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Echidna (mythology) - Wikipedia

The Furies

The Furies were – well – furious monsters born from the blood that came from Uranus’ penis (please stop giggling immediately) that his son Cronos had chopped off and tossed into the ocean. To continue the phallic imagery, they had snakes for hair and carried scourges that they used on people who pissed them off until those people died a terribly painful death. In addition to all that charm, they had wings and heads of a dog. Hell hath no Fury like a drop of genital blood scorned, I say.

The Furies, Or Erinyes, Of Greek And Roman Mythology | The Historian's Hut

Gorgons

Medusa is probably the most famous Gorgon, but other two sisters, Stheno and Euryale were equally as “pleasant”. Not only did they have vipers for hair, but they also had the looks that could petrify you like that of a Basilisk. As we all know, Medusa was eventually defeated by Perseus, but he could only do so with Athena’s help, in exchange for Medusa’s head.

Mythic Monday: Ghastly Gorgons | World Book

Medusa, one of the most well-known creatures of Greek mythology, was a beautiful maiden with golden hair. She vowed to be celibate for the rest of her life as an Athena priestess until she fell in love with Poseidon. She broke her vow and married him. Athena savagely punished her for this.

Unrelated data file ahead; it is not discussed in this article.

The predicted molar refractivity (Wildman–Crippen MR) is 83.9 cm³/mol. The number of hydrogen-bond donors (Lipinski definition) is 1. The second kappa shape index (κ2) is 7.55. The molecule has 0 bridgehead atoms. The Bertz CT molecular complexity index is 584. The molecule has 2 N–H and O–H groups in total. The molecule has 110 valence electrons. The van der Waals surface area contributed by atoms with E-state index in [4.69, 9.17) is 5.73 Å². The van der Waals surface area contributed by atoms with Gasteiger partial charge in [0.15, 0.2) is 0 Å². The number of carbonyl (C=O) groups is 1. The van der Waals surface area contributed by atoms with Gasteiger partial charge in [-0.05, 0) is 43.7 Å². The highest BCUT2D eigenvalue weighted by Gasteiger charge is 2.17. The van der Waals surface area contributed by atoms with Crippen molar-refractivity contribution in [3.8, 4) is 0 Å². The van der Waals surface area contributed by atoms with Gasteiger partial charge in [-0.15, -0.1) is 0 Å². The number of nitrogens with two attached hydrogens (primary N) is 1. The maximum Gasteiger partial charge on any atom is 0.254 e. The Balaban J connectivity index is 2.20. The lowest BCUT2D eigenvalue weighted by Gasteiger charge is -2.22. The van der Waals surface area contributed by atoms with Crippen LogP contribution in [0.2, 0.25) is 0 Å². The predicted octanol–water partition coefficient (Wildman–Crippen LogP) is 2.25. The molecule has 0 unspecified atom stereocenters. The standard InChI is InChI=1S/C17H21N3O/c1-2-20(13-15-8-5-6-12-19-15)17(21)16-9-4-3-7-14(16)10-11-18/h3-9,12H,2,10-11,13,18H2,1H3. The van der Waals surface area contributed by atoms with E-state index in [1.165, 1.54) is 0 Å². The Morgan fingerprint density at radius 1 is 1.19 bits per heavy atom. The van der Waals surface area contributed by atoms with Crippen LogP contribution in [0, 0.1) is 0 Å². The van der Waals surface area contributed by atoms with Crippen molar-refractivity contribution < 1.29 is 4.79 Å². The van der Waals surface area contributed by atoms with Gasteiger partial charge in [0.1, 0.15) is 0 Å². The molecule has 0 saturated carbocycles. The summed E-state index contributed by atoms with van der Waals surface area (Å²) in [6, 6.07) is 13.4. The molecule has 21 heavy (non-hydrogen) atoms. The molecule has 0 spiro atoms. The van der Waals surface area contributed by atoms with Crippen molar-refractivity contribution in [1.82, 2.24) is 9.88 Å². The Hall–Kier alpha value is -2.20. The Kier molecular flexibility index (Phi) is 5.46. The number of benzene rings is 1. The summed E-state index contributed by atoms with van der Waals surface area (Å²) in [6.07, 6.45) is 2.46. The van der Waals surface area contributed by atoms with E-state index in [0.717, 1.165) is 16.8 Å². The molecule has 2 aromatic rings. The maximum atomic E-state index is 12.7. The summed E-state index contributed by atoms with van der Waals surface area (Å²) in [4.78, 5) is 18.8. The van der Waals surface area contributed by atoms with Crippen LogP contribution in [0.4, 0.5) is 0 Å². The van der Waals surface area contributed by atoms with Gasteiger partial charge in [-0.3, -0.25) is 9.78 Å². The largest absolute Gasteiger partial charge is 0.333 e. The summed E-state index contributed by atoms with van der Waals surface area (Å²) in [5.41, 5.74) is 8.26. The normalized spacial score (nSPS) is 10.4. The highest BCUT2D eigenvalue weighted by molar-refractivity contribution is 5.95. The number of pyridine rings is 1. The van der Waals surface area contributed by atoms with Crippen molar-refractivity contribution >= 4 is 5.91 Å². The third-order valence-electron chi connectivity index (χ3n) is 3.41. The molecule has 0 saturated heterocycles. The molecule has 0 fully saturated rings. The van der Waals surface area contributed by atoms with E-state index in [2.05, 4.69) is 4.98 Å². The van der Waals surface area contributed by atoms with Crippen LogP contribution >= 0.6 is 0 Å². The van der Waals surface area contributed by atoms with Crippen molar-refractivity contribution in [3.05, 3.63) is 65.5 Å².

Hydra

Marvel fans would appreciate the origin story of one of the most notorious villains of the franchise. Another child of Echidna, the venomous Hydra had a lot of heads that regenerated and multiplied within seconds. For each head she lost, another two would grow, and one of the two would be immortal. Her defeat was one of Hercules’ labors – he, quite cleverly, cauterized her necks one by one so that her heads wouldn’t regrow.

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Manticore

Another one of Echidna’s. This particular prodigy had a human head, a lion’s body and wings. Not eagle’s wings though – eagle wings went to her brother, the eagle who liked to feast on Prometheus’ liver. No, the manticore had bat wings and if you add a scorpion’s tail and three rows of teeth into the mix, you’ve got yourself quite a vicious thing. Even Heracles wouldn’t go near that one.

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Minotaur